Will Starbucks Be Sold?
Shares of Starbucks (NASDAQ:SBUX) tumbled 9% on June 20 after the coffee giant stated that its global comparable store sales would only rise 1% for the third quarter — its slowest growth in about nine years. It also expects flat to negative comps growth in China, its fastest growing market.
In the US, its biggest market, Starbucks plans to close about 150 company-owned stores next fiscal year. The company also disclosed that sales of its signature Frappuccinos had fallen 3% annually year-to-date, compared to 4% growth in 2017.
These problems all indicate that Starbucks, which dipped 3% over the past three years as the S&P 500 rallied over 30%, could be in serious trouble. Let’s dig deeper into its business to see if it’s time to sell this underperforming stock.
How Starbucks’ growth got derailed
Former CEO Howard Schultz brought Starbucks back from the brink with a remarkable turnaround between 2008 and 2016. Schultz focused on improving the quality of the chain’s coffee, shutting down weaker stores, firing executives, expanding Starbucks’ digital ecosystem, and opening stores in China.
That formula worked for years, but Starbucks eventually faced fresh challenges. McDonald’s(NYSE:MCD) and Dunkin’ Brands (NASDAQ:DNKN) started selling comparable coffee at lower prices. The saturated American market became even more saturated, while Starbucks’ growth in China attracted domestic competitors.
Starbucks’ digital expansion plans temporarily backfired as increasing use of its mobile app caused traffic jams between walk-in and mobile customers. Starbucks also struggled with controversies, including a tone-deaf attempt to address racial tensions with its #RaceTogether campaign in 2015 and the arrest of two black men at a Philadelphia location earlier this year.
Schultz leaves as growth dries up
The cracks started appearing in the third quarter of 2016, when Starbucks’ global comps growth dropped to just 4% — missing the consensus estimate of 5.7% and representing the company’s softest growth in years.
At the time, Schultz reminded investors that Starbucks had posted 25 straight quarters of at least 5% comps growth, and claimed that its slowing US comps growth was an “anomaly”. Unfortunately, that “anomaly” marked the beginning of a major deceleration in Starbucks’ growth.
|Q4 2016||Q1 2017||Q2 2017||Q3 2017||Q4 2017||Q1 2018||Q2 2018||Q3 2018*|
Instead of leading another turnaround effort, Schultz announced his resignation as CEO last December, and was succeeded by Kevin Johnson this April. Schultz pivoted back to his previous role as executive chairman, but then announced that he would also leave that position by the end of June.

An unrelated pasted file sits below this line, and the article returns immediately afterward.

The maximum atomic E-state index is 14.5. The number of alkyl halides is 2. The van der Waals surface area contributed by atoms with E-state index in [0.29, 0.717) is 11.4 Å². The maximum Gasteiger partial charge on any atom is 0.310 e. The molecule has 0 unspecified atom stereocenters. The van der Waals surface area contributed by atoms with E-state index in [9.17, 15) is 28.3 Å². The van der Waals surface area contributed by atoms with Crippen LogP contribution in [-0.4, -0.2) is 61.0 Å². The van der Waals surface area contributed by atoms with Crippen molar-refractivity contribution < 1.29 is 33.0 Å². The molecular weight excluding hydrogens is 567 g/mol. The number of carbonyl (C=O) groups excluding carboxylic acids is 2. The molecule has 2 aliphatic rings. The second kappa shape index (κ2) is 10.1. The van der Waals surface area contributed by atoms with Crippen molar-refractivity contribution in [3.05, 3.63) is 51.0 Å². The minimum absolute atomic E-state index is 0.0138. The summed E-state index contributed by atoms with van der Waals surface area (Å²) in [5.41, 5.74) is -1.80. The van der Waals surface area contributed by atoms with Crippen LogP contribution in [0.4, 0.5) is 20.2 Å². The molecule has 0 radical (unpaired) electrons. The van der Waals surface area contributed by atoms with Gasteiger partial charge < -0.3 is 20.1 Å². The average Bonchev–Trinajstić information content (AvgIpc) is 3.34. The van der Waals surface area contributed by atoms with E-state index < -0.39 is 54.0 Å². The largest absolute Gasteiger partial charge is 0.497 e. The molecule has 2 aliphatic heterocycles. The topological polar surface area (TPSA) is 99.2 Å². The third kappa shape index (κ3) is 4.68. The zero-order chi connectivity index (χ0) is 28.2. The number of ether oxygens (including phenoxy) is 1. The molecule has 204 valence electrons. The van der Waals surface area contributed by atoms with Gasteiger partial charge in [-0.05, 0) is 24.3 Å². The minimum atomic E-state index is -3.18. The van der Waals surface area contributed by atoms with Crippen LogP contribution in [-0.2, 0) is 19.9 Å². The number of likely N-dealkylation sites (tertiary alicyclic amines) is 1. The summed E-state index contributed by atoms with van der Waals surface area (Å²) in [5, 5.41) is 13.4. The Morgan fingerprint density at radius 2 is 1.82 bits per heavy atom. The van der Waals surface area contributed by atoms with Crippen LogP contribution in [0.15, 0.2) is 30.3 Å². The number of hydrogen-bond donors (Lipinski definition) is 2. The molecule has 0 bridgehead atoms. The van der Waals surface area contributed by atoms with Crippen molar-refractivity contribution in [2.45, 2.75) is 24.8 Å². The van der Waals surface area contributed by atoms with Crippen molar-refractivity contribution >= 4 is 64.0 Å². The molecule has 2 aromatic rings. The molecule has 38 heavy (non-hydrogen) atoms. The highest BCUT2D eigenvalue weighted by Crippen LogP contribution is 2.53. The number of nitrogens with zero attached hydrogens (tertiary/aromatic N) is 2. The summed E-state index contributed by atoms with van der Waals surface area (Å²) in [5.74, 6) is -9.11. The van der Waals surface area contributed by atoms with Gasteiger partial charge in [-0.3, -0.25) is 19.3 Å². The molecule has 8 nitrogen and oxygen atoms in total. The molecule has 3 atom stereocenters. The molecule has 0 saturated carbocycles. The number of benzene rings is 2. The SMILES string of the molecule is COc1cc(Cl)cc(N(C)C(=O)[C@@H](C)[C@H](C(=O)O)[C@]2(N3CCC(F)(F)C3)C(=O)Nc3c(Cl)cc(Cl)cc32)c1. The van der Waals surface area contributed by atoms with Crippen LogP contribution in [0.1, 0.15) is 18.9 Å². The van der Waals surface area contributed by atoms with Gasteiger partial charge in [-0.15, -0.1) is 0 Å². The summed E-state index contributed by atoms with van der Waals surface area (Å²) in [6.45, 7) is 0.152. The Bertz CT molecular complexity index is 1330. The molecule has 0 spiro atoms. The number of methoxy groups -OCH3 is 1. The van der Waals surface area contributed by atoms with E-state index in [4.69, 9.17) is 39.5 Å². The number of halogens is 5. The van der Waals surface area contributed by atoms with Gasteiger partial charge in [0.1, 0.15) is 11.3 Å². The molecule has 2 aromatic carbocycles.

Schultz’s decision to abandon both roles as Starbucks’ growth is decelerating raises troubling questions about the coffee chain’s long-term future.
Evaluating its growth in the US and China
Starbucks’ closure of 150 stores in the US isn’t that troubling, since the company still has over 17,000 cafes in the country. The company also still expects to grow its US store count by 5% this year and 3% next year as it shutters weaker stores — so fears of over-saturation are overblown.
But in China, Starbucks could fall into the trap of using new store openings to drive sales growth. Last quarter, Starbucks reported that its comps in the China/Asia-Pacific (CAP) region rose 54% annually as it opened 29 new locations. But the CAP region’s comps only grew 3%. Starbucks’ expectation of flat to negative sales growth in China for the third quarter casts a dark cloud over those growth plans.
Do investors expect too much?
Wall Street still expects Starbucks’ revenue and earnings to rise 11% and 18%, respectively, this year. The stock isn’t expensive at 19 times forward earnings, and its forward yield of 2.1% could appease patient investors.
For comparison, McDonald’s trades at 20 times forward earnings with a forward yield of 2.4%, and analysts expect 16% earnings growth this year. Dunkin has a higher forward P/E of 23, a lower forward yield of 2%, and analysts anticipate just 13% earnings growth this year.
Those numbers indicate that Starbucks is cheaper than both stocks. However, Starbucks’ comps growth could still turn negative over the next few quarters, and Johnson’s turnaround efforts — which include expanding the company’s global reach via the Global Coffee Alliance, bolstering its growth in the US and China, and boosting shareholder value with bigger dividends and buybacks — could flop. Starbucks might eventually break out of its rut, but without any catalysts on the horizon it might be a good time to sell the stock.